From alcohol to Anthrax, X Games incident command team prepared to deal with anything in Aspen
January 28, 2017
The agencies responsible for public safety at the Winter X Games are prepared for everything from alcohol abuse to Anthrax, and from frigid temperatures to overheated tempers.
As the X Games have gotten bigger over the years, the preparations have become more sophisticated out of necessity. The once low-key event now sets single-day attendance records nearing 50,000 visitors. The public agencies are overseeing a small city at the base of Buttermilk that dwarfs Aspen's year-round population.
The Pitkin County Sheriff's Office is responsible for providing the law enforcement for the event, but it draws heavily on help from sister organizations from the Roaring Fork Valley. Police officers from Snowmass Village and Basalt supplement the deputy sheriffs as does the Colorado State Patrol. The fire departments of Aspen, Snowmass Village and Basalt provide medical and fire personnel, and the Aspen Ambulance District has a vital presence.
A highly trained unit from the National Guard Civil Support Team is on hand to defend against chemical, biological, radiological and nuclear threats, according to Sgt. 1st Class Chris Gonzales of Buckley Air Force Base in Colorado.
Officials requested discretion in disclosing the National Guard tactics so it wouldn't compromise their effectiveness. In general, troops discreetly monitor the venue while Gonzales and Lt. Corey Hicks monitor operations from a command center near the base of Buttermilk; they are prepared to use a lab to assess any potential threats that are discovered, Gonzales said.
Other agencies have K9 units sniffing the venue for explosives.
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Frigid temps pose biggest threat
When the incident command team, comprised by representatives of various emergency response agencies, met at 12:30 p.m. Friday, the prospect of underage drinking and marijuana use by spectators wasn't top on their minds.
Instead, they talked about how the bitter cold temperatures expected Friday night and again today was likely to keep them busy.
"It's going to get very, very cold," one official told about 30 law enforcement officers, medical personnel and firefighters assembled before the X Games kicked into high gear. The temperature was forecast to plummet to -7 Friday night. Nevertheless, huge crowds were expected for three marquee events at the base of Buttermilk — men's ski superpipe final at 8:30 p.m., a concert at 9:45 p.m. and men's snowboard big air final at 10 p.m.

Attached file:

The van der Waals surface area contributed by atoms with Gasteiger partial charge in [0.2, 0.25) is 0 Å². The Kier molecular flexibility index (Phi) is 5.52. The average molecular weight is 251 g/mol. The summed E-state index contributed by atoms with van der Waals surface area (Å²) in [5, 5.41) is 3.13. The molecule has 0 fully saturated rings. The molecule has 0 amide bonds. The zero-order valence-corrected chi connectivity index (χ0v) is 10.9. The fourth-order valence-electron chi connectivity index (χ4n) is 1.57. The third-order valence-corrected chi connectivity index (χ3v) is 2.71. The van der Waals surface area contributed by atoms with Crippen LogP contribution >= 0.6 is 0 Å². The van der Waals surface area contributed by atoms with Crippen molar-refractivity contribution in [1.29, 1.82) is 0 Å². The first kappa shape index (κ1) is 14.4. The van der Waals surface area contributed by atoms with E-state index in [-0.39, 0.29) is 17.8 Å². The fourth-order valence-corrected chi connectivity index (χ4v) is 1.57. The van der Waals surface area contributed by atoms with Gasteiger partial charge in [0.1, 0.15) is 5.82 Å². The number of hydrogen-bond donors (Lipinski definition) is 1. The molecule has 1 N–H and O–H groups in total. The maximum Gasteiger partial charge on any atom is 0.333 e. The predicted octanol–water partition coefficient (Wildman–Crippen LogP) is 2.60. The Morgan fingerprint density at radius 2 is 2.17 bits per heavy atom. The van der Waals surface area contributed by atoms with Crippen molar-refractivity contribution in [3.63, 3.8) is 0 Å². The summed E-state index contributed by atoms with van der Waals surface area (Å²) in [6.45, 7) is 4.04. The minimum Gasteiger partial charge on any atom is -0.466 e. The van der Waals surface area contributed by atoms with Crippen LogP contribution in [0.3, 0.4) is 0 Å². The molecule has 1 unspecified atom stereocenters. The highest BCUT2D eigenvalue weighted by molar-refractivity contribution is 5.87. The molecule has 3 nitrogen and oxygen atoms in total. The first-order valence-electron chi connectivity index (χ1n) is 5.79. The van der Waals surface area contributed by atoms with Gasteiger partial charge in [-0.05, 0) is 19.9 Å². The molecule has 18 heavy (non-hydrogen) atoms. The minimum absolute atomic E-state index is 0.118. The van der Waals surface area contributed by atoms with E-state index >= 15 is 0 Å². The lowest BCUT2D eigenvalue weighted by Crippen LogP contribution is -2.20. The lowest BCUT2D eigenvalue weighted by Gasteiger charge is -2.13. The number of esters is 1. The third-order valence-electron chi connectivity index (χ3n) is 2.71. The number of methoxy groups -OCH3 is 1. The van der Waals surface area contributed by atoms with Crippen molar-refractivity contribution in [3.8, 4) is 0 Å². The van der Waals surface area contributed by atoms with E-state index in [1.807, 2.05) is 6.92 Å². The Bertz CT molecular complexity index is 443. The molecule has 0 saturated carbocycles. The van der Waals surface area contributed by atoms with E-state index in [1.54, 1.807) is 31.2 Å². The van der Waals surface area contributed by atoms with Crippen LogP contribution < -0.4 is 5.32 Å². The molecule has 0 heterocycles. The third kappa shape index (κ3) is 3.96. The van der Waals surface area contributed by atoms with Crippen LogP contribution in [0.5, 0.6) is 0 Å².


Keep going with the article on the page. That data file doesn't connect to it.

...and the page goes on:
A capacity crowd of 7,000 was expected for the concert alone. The free ski and snowboard events on Friday's schedule are among the most popular of the Games, so a mammoth-sized crowd was expected.
Inevitably, some of those people won't be dressed warm enough, said Mike Tracey, a patrol sergeant for Aspen Police Department and operations supervisor at the incident command center for the X Games. He said that last year there were three cases of hyperthermia when a blizzard blew in and a traffic accident between Aspen and Buttermilk temporarily prevented buses from transporting chilled spectators.
Officers at the venue will have to keep an eye on spectators this weekend to make sure they aren't running into health issues because of the cold.
"We're not just out here to do law enforcement," Tracey said.
Amnesty drug barrel
That said, the common infractions are illegal drinking at the Games and underage drinking at the concert venue, where beer will be sold. And, of course, possession of marijuana and other drugs, which aren't allowed at the venue. An "amnesty barrel" for drugs was placed outside the entrance gate, where spectators were thoroughly frisked by members of the private security firm enlisted by ESPN, the presenter of the X Games.
An impressive stash was collected in the barrel Thursday night, even with a thin crowd.
Tracey said the X Games crowd is probably stereotyped into "not behaving," but he doesn't think the number of infractions are out of line with any group gathering for a good time.
"I can't say they're worse than any other group," he said.
The number of law enforcement officers patrolling the venue varies based on the time of day and turnout. It will swell to about 20 officers, with another 17 in the special operations group ready to jump into action in case of an incident. Sgt. Aaron Munch of Basalt Police Department is special operations supervisor. He said the team overall is about as well as prepared as can be, though an actual incident is always different than drills.
"The good thing is the majority of people have been here before," Munch said.
Tracey has been working the X Games since it relocated to Buttermilk in 2002. Pitkin County Deputy Sheriff Alex Burchetta has worked the Games for the eight years he's been with the department. "It's a break from the routine of driving around in your (patrol) car," he said.
His records indicated law enforcement and medical personnel logged 4,188 hours during the four days of the X Games last year.
Pitkin County Sheriff Joe DiSalvo said he appreciates the willingness of his deputies and other departments' officers to work the event, particularly since it means putting up with the cold. The Sheriff's Office couldn't manage it alone, he said.
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